"a fish, a barrel, and a smoking gun"
for 19 August 1996. Updated every WEEKDAY.

What I Saw at the Digital Revolution


[Book News]

The brief history of the net can

be neatly pasted onto the

journey of the phrase "for

dummies" through its shifting

appropriations and applications.

With the advent of net guides,

the phrase leapt from a

derogatory descriptor to a

demographic one, and when IPOs

lapped up mind share, the words

were less descriptive than

directive. Now we find ourselves

on the crashing crest of the

next net-propelled wave - that

of the net.book - and "for

dummies"? One can foresee it as

a dedication.



The bookmark was always a dubious

metaphor, one that highlighted

the digerati's sense of faith in

the future as much as it did

their dependence on the past.

The meretricious adoption of a

print trope was not so much

inappropriate as it was

optimistic - "bookmarking" a URL

connoted permanence: permanence

of location, permanence (or at

least consistency) of content,

and, importantly, permanence of

employment for those who flocked

to the web's silicon-based



Now we know that it's link rot

that's here to stay, and that

content sometimes crawls faster

than search engines. As for

employment? It seems like a good

time to hedge one's bets, like,

say, with a book contract.


[Pub Weekly]

Rumors exist to be believed, so

who are we to argue with what

the wires have buzzed with

lately? Talk around shop has

turned from stock options to

reprint rights, as content

generators and producers alike

struggle to amend employment

contracts with one hand and dial

John Brockman with another.

Everyone's got a story to tell,

but the question remains as to

whether the public wants to

listen. It was difficult enough

to bring browsers to content

sites - what makes anyone think

that those who walk the aisles

of Barnes and Noble will come

any more easily?



Sure, there's been a trickle of

hard-bound but softheaded

histories and memoirs already,

and it's only a matter of time

before we get Vox ported through

Eudora, but only a scattered few

in the industry have either the

clout to push through in the

former genre or the imagination

to make it in the latter. Most

are hoping for a gentle mix of

the two, a Reese's Cup of a book

that salts its vague "I was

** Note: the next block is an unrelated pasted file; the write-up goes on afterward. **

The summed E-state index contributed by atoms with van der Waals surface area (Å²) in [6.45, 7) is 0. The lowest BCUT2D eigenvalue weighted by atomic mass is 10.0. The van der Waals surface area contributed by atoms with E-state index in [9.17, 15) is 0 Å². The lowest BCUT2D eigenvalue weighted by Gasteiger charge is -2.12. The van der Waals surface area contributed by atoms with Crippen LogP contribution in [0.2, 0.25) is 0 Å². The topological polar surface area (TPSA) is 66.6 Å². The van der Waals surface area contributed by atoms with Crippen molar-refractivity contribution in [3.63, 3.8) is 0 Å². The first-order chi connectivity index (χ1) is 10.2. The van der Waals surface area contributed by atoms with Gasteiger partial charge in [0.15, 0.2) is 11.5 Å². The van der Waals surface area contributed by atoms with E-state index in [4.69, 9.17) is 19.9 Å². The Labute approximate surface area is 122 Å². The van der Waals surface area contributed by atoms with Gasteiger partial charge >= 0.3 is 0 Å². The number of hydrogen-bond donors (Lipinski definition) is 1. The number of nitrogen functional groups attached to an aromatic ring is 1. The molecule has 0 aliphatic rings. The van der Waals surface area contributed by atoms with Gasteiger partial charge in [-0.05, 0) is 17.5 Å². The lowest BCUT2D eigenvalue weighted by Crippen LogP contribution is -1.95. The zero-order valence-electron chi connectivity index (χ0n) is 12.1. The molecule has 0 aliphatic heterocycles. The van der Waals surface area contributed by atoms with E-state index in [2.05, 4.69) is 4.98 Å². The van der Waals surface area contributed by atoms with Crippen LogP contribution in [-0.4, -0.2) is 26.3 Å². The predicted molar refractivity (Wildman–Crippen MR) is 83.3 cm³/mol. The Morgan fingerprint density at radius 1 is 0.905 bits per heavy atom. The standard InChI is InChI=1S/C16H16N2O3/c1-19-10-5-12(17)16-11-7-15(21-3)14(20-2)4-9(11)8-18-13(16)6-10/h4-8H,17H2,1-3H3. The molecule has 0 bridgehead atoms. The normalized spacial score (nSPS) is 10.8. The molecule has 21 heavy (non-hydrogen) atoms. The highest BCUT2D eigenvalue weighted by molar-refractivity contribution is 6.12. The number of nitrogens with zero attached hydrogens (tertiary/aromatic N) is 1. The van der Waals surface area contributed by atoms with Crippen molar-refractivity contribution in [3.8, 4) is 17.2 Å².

there" insights with incestuous

but tame innuendo.


It's the very excesses of web

business that foretell the

paucity of decent books about

it: an apparently insatiable

appetite for content gave

legions of inexperienced or

second-rate writers entree and a

resume. The people who've been

here to see it happen won't be

able to say what they saw very

well. And pitching their stories

as "insider accounts" won't help

much: being an insider is easy

if you draw the circle wide




The lopsided growth patterns of

new media companies could

translate into a dozen proposals

loosely based on riding in the

elevator with Louis Rossetto,

all based on the same

supposition: "Look at Louis -

could you make up a character

like that?"


Well, frankly, yes - and then

some. History and literature

alike are filled with

"visionaries." What makes any

one of these characters

interesting is the degree to

which their "visions" can be

portrayed with psychological and

personal detail. We want to get

inside these leaders' heads, not

have them described to us.

Unfortunately, one suspects that

the long arm of NDAs will

squelch potential authors from

giving readers the lurid (if

perhaps actionable) detail they've

paid for.



Weaned on nighttime soaps and The

Bonfire of the Vanities, it

makes sense that new media

youngsters would try to squeeze

a novel or a book out of what

they do for a living. But any

book that relies solely on an

employment milieu for mass

appeal had better be set in a

brothel, because despite all our

talk of reach-arounds and

prostituting ourselves, there is

nothing inherently sexy about

going to work.



Onetime Suckster Po Bronson got

in on the tail of the Wall

Street book rush. He must be

determined not to repeat his

late-bloomer mistake, as his

next book, The First 20 Million

Is Always the Hardest, has

gotten out of the gate early

enough that "A Silicon Valley

Novel" can still be used as a

subtitle, rather than a catalog

heading. Indeed, there's hope

that Bronson's book will stand

out for more than its timing -

he seems to realize that what's

interesting about work is not

what happens there, but how it

affects us.


But even that may not be enough.

While Wall Street produced a few good

books - Liar's Poker and Barbarians

at the Gate in addition to Bonfire -

Michael Lewis himself admits

that these books have faded from

both consciousness and

relevancy. He writes, rather,

that the exercise of making

money is too ordinary to sustain

a classic.


The would-be Wolfes of Way New

Journalism would be wise to

remember that the only thing

more ordinary than making money

is losing it.

courtesy of the Ann O'Tate